Posted on Dec 09, 2020, 7 a.m.
Researchers have found that the hormone called LCN2 suppressed hunger after eating and that levels were depressed in those with obesity; giving this hormone to monkeys reduced appetite without causing side effects in a proof of concept study.
Excess weight is increasingly common in the United States. More than 40% of adults are now considered obese. Obesity increases the risk for a variety of health problems, including heart disease, type 2 diabetes, and certain types of cancer.
Unfortunately, extra weight can be difficult to lose and keep off. Changes in diet and exercise can help some people lose weight. However, weight loss can trigger the body to slow its metabolism, causing a quick rebound in weight gain.
Several drugs have been approved to help with weight loss, but some have unpleasant side effects, and none have been shown to contribute to a sustained reduction in weight. Better treatments to help people with obesity lose weight are needed.
Studies in mice have shown that a hormone released from the bone called lipocalin-2 (LCN2) helps signal to the brain that the stomach is full and suppress excess food intake.
Researchers led by Dr. Stavroula Kousteni at Columbia University examined whether LCN2 also plays a role in regulating appetite in humans and monkeys. The research was funded in part by several NIH components. Results were published on November 24, 2020, in eLife.
The team first tracked blood levels of LCN2 after a meal in lean women and in both women and men who were either overweight or obese.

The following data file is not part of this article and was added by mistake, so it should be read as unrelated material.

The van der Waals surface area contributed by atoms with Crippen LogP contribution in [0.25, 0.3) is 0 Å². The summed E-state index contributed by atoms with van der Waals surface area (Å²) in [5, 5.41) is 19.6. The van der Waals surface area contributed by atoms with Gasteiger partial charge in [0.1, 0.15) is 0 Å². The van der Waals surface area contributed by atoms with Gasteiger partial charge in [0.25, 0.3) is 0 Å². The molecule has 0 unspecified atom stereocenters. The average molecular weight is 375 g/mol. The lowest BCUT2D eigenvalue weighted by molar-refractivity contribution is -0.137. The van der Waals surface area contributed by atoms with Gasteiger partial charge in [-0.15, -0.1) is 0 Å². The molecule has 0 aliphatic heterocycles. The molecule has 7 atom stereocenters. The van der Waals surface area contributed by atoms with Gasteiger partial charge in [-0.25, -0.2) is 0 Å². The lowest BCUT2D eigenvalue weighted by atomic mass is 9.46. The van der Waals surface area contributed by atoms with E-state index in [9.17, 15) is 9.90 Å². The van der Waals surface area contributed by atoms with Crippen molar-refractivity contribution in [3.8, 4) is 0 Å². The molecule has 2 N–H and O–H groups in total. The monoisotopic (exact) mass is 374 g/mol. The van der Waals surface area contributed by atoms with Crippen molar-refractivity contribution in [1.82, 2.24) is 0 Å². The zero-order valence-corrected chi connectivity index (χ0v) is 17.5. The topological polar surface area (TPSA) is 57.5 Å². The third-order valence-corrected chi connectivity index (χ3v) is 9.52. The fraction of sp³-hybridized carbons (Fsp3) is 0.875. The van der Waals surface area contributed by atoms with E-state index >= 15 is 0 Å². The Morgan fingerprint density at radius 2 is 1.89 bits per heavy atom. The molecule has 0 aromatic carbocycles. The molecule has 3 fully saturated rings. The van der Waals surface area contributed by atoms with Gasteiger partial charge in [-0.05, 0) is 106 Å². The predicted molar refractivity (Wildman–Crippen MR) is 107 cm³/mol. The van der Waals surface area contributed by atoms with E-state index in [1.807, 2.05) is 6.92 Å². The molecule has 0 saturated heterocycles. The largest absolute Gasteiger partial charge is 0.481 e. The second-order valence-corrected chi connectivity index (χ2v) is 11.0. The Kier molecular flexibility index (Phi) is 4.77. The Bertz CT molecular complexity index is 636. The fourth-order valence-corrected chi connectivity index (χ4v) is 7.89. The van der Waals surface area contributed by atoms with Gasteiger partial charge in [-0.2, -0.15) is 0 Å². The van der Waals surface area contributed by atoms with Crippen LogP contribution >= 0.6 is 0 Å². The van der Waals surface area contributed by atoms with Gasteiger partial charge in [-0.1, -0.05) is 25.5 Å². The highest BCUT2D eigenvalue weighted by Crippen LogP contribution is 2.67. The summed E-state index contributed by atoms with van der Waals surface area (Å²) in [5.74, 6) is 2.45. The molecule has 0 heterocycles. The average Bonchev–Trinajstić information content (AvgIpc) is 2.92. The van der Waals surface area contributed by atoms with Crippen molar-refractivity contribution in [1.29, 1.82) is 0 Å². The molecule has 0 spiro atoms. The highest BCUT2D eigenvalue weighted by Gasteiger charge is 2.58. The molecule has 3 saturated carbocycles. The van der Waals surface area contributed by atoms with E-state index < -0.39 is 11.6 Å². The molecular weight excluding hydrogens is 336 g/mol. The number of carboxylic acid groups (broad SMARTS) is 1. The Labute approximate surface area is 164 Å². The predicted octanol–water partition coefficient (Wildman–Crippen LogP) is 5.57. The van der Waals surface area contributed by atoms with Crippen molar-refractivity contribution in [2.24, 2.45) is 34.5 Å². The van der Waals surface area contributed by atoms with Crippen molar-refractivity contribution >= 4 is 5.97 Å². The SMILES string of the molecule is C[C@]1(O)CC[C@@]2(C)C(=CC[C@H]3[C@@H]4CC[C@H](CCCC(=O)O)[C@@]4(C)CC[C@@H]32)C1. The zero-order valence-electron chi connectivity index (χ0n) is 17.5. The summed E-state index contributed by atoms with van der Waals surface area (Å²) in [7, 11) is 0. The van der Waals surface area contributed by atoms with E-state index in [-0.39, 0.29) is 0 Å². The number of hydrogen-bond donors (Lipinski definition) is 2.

LCN2 levels increased after eating in people of normal weight. However, they didn’t consistently rise in those who were overweight or obese, and even decreased in some. In people with severe obesity, LCN2 levels consistently fell after meals. However, after gastric bypass surgery, levels of the hormone rose after meals, suggesting that the surgery restored their normal LCN2 response.
Levels of LCN2 also correlated with perceptions of hunger after eating. People with more LCN2 in their blood reported feeling fuller after a meal.
The researchers next used imaging to track LCN2 in monkeys. After being infused into a vein, the hormone traveled into the brain and bound to receptors in the hypothalamus. The hypothalamus is the brain area that regulates appetite and energy balance. LCN2 also bound to hypothalamus tissue samples taken from both primate and human brains.
To test the potential of LCN2 as an appetite suppressant, the team gave the hormone to healthy, lean monkeys for a week. During treatment, the monkeys ate almost 30% less than they did without added LCN2, and 20% less than they did when given a placebo. No toxic effects were detected.
“Our results show that the hormone can curb appetite with negligible toxicity and lay the groundwork for the next level of LCN2 testing for clinical use,” Kousteni says.
More studies will be needed to better understand how LCN2 works in the body and brain, and to determine safe doses for potential testing in human trials.
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Lipocalin-2 is an anorexigenic signal in primates. Petropoulou PI, Mosialou I, Shikhel S, Hao L, Panitsas K, Bisikirska B, Luo N, Bahna F, Kim J, Carberry P, Zanderigo F, Simpson N, Bakalian M, Kassir S, Shapiro L, Underwood MD, May CM, Soligapuram Sai KK, Jorgensen MJ, Confavreux CB, Shapses S, Laferrère B, Mintz A, Mann JJ, Rubin M, Kousteni S. Elife. 2020 Nov 24;9:e58949. doi: 10.7554/eLife.58949. PMID: 33231171.